The difficulty is in ensuring that all accounts and all time periods have been analyzed, and all transactions between these accounts are properly documented. It is easy to get so caught up in the details of individual transactions, that the investigator could lose sight of the big picture. This could result in a failure to analyze all transactions, a missed link between accounts, an overlooked payment to an outside party that be a smoking gun, or a failure to have a complete and accurate tracing of money through the web of accounts.
Don’t think of this as simply a data entry exercise. It is much more than that, and it is a critical part of prosecuting or defending a fraud case. It’s easy for just about anyone to look at one bank statement or check copy and tell me where the money went. It is another thing entirely to look at 100 bank accounts over a period of three or five years and get a complete picture of the flow of funds over time.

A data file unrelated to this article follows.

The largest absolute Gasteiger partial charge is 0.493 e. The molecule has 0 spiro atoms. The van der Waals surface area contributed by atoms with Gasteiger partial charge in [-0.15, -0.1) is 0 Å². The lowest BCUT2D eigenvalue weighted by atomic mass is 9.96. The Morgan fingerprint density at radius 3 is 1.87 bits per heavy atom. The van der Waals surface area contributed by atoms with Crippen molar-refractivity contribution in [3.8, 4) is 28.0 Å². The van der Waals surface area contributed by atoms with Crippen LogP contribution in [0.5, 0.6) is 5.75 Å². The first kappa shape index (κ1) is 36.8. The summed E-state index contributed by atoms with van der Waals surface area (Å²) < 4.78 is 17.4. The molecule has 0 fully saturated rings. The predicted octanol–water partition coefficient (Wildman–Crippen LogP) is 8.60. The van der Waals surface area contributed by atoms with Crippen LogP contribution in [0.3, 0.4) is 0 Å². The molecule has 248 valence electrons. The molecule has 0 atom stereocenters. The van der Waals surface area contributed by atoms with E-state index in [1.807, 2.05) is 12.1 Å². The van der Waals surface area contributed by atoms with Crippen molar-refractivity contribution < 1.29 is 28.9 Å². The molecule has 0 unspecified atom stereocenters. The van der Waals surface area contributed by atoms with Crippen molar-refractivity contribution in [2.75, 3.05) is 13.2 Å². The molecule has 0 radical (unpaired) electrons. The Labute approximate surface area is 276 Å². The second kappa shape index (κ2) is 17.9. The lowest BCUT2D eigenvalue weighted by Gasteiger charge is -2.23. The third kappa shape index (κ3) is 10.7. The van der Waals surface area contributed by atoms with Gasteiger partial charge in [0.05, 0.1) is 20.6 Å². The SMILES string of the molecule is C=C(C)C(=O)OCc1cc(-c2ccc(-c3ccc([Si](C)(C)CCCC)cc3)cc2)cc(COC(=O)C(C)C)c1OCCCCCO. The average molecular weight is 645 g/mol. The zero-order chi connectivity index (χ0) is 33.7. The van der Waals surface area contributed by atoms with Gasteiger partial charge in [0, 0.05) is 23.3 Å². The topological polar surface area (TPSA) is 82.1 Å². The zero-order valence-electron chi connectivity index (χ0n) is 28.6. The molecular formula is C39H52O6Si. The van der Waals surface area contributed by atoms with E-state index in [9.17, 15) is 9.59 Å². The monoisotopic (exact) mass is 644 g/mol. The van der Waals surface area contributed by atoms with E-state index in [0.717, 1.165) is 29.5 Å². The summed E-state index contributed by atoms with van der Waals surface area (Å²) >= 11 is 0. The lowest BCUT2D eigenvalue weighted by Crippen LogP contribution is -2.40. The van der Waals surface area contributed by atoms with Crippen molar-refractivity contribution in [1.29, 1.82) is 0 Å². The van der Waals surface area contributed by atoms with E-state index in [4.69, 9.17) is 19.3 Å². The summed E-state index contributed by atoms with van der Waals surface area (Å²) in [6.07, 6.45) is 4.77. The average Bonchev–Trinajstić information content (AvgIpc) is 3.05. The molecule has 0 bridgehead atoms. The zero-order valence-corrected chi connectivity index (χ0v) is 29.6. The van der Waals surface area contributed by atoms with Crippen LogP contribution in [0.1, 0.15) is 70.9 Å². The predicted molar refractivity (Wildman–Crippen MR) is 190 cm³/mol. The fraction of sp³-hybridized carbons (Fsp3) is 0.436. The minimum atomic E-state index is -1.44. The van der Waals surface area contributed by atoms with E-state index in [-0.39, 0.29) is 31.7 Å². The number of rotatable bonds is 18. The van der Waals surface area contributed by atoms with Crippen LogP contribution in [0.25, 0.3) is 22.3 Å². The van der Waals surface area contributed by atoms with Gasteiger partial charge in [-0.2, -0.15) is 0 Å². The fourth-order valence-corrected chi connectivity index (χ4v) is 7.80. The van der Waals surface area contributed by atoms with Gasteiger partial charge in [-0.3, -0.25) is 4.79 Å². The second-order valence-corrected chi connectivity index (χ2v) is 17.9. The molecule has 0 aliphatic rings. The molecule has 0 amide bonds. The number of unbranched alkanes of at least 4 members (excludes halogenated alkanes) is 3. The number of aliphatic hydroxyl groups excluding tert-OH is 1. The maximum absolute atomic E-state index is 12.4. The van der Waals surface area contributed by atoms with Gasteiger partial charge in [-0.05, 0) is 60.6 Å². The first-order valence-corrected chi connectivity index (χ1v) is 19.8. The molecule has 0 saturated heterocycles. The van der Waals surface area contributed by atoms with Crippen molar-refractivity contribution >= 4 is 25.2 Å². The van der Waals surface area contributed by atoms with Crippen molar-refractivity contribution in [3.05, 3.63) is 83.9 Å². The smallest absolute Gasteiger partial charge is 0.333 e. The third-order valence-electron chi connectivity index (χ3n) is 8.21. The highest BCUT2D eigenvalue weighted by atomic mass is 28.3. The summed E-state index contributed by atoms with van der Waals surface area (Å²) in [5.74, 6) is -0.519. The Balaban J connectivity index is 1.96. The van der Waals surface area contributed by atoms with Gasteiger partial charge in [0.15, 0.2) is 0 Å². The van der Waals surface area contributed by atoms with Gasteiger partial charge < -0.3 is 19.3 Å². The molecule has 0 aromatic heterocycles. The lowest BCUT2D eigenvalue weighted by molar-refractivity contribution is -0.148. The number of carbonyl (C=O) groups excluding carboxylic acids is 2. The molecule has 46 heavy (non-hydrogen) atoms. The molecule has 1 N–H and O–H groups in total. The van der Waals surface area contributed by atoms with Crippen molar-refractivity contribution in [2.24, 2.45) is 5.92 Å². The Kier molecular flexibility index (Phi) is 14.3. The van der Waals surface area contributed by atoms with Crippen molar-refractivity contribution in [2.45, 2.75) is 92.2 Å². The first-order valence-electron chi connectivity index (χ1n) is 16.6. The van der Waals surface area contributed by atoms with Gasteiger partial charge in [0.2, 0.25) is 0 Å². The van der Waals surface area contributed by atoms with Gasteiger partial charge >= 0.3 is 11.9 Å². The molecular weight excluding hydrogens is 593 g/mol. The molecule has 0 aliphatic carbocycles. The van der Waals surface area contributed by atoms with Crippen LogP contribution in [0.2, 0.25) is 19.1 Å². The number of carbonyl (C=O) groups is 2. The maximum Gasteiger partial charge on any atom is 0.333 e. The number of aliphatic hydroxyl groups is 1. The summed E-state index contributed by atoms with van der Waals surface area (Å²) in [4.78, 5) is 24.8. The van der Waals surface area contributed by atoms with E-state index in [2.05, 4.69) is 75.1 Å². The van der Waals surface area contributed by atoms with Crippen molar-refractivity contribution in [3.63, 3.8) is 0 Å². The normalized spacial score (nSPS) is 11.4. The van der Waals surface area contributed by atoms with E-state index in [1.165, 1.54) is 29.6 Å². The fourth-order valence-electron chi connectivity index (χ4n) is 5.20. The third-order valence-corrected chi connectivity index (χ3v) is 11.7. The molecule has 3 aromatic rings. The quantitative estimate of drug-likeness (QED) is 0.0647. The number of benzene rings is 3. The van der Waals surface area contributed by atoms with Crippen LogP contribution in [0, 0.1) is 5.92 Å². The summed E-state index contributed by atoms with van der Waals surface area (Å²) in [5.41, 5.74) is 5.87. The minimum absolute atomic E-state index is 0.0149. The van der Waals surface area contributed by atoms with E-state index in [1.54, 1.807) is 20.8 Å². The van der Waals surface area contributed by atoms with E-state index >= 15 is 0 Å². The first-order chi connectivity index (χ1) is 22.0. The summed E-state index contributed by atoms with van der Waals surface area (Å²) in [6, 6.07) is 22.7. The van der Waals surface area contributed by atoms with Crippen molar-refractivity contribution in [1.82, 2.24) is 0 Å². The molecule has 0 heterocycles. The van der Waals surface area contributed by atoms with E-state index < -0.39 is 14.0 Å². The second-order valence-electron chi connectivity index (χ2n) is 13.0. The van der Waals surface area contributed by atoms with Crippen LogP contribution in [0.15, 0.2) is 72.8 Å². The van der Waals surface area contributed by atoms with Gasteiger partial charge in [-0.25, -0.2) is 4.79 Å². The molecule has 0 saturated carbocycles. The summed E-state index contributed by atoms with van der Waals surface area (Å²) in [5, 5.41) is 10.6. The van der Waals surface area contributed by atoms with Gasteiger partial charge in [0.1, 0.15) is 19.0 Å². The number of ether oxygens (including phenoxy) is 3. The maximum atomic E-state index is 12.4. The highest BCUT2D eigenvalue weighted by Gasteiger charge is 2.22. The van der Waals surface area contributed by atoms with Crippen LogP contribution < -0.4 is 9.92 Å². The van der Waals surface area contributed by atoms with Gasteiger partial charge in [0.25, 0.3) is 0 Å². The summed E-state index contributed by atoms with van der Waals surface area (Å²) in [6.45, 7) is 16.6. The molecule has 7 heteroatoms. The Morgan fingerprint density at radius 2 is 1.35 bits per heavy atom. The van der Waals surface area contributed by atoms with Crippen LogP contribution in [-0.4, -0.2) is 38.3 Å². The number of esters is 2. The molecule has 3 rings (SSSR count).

What happens when you seem to have come to a dead end in the money trail? There is usually no such thing as a dead end unless you’ve come to a piece of real estate, a boat, an airplane, or a sizable bank account that can be seized (or at least tied up in the legal system for the foreseeable future). Whether a case is civil or criminal, part of the endgame will be recovering the proceeds of the fraud. In many cases, it is the most critical thing, especially for the victims.
If frequent small transactions are all you are seeing, and there is no apparent pot of gold, you just haven’t found the right information yet. Somewhere within all this evidence is a clue to a piece of real estate that was purchased with illicit funds. A payment to a municipality, a utility company, a real estate attorney, or a construction company may hint to the existence of real estate. A payment for a registration fee, to a fuel company, or to an insurance company might lead us to the existence of a luxury yacht.